CLOSELY allied as it is to the Dachshund, the Basset Hound is, thanks both to ths popularity of the former breed and the energy of its own admirers, beginning to take a firm root on English soil. Mr. Everett Millais, of Palace Gate, South Kensington, London, is an enthusiastic admirer of the variety, and has spared neither time nor money in his endeavours to do it justice. As he has kindly provided us with some valuable and practical information on the breed, we think it desirable that his remarks should appear in the earlier portions of the article, as he not only alludes to the introduction of the Basset Hound to the show bench of this country, but also supplements his remarks with dates :
That the Basset Francais and the German Dachshund or Basset Allemand were originally from common ancestors I am not going to deny, but that the Basset Francais has preserved more especially his individuality is undoubted ; inasmuch as while the Basset Frangais, a hound in every sense of the word, reproduces specimens of his own type, the Basset Allemand, or German Dachshund, gives birth to puppies of a hound and also a terrier type in the same litter. Of course this shows the infusion of foreign blood at some period or other, which I hope soon to see eradicated.
That these two different breeds of Bassets are now quite distinct I am sure of. One has only to visit the Jardin d'Acclimatation to see them exhibited as such. In corroboration of my statement I quote a letter by that eminent French author, Mons. A. Pierre Pichot, editor of La Revue Britannique, member of the committees on French dog shows, and one of the directors of the Jardin d'Acclimatation :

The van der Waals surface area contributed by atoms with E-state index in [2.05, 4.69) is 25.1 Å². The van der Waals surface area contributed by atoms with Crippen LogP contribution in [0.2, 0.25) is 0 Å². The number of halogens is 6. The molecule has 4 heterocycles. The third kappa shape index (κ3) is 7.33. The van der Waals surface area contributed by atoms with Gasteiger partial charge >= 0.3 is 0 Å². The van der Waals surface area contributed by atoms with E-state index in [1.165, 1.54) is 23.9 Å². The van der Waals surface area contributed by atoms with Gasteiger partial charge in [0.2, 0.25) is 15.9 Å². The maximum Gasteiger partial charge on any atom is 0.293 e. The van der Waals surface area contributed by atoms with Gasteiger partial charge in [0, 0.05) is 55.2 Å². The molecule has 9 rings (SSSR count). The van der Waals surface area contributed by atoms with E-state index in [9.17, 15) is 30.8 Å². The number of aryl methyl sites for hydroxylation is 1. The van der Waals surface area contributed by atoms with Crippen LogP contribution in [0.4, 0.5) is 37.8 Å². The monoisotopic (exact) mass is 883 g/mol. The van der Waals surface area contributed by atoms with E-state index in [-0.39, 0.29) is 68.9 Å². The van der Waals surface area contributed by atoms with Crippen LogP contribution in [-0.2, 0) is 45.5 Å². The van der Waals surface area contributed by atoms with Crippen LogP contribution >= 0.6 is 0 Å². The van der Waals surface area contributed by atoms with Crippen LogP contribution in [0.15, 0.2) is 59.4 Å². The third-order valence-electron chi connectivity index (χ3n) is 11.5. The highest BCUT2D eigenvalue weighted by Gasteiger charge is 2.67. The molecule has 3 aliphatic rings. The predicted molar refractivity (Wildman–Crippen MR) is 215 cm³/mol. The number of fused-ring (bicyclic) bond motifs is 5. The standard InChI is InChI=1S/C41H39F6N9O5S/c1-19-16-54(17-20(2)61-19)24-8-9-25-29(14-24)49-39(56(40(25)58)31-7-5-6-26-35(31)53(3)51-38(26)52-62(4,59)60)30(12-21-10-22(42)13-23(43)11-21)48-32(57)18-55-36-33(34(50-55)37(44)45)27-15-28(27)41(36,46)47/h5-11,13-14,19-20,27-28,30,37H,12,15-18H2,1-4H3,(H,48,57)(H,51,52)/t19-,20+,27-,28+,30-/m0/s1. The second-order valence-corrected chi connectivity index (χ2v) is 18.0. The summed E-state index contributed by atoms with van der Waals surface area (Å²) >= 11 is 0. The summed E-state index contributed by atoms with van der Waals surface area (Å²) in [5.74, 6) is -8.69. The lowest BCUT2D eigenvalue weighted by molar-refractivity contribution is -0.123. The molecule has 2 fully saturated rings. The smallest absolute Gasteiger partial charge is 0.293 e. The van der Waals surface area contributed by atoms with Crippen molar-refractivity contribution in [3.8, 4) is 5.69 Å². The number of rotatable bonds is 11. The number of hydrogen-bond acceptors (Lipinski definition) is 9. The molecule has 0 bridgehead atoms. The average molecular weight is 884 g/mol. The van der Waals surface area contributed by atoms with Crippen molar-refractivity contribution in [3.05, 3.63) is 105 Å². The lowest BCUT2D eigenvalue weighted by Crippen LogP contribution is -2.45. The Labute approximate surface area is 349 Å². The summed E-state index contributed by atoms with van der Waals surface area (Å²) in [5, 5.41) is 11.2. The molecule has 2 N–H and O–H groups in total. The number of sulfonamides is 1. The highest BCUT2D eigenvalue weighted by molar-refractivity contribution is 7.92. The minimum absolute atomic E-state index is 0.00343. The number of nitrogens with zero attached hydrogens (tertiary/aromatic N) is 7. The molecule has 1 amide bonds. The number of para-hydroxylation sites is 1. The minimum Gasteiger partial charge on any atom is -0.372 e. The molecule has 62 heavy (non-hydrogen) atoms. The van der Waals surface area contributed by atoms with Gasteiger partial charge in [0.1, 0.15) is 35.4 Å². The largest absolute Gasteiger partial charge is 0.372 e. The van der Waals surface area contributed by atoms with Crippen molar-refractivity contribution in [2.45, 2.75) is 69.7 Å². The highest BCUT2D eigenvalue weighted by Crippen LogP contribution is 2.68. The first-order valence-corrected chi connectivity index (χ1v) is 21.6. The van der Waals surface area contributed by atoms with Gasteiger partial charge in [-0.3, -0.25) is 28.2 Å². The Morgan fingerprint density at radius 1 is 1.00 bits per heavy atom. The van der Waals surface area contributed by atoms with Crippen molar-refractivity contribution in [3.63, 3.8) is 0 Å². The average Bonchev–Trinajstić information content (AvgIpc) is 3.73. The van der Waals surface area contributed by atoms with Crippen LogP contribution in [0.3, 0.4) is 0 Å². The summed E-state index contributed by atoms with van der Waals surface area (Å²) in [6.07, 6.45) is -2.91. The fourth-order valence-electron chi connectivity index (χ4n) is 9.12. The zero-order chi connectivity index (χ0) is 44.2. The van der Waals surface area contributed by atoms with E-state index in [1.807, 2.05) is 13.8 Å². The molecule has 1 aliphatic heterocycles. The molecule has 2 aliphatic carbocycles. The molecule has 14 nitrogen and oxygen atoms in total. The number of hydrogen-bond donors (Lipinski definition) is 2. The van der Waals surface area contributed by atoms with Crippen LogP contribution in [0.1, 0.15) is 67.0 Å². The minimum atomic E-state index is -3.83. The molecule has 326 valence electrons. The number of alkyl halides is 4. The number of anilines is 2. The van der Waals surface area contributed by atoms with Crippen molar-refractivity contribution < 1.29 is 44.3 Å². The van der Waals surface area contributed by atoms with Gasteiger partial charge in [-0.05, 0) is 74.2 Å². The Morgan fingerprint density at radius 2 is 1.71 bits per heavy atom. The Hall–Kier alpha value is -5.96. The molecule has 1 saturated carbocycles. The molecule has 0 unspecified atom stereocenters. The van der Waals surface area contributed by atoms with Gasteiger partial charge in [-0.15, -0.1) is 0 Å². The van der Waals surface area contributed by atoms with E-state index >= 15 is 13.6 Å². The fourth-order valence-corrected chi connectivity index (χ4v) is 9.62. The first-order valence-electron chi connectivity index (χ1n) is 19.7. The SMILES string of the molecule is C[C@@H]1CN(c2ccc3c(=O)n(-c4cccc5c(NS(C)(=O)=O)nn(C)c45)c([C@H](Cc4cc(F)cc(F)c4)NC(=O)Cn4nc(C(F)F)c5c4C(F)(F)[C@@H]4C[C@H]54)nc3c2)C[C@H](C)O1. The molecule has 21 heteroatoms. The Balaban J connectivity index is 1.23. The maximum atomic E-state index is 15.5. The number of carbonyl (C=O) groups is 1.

To the Editor of the Live Stock Journal:
The Basset Hounds, which differ in almost every point from the Dachshund, are, on the contrary, of every colour and both rough and smooth, and of these there are still more numerous varieties than of the Dachshund, the Bassets having in my own opinion sprung from the different local breeds of large hounds, and therefore connected with the Vendee, Saintonge, Artois, and Normandy types.
December 3rd, 1875.
I may here mention that the only Bassets yet exhibited in England have been of the Normandy type, a poll, and one of the Vendee type, a Basset Griffon. I have only lately received a letter from a gentleman in Wales who informs me that he has imported a leash of the latter hounds for rabbiting, and so I now hope to see an increase of them, as the only one I mention above is a dog belonging to Mr. de Landre Macdona a very fine specimen, but deficient in leather.
Concerning the first introduction of the breed into this country, my mind goes back to the Wolverhampton Dog Show, 1875, where my first Basset Francais was to make his dtbut. On my arrival I was directed to the Talbot Hotel, as being nearest to the Agricultural Hall. It was late when I got back to the hotel, after seeing my hound chained up under his appointed number, and having dined I descended to the smoking-room, where several gentlemen were taking their ease, and anarchy in the shape of dog-talk presided.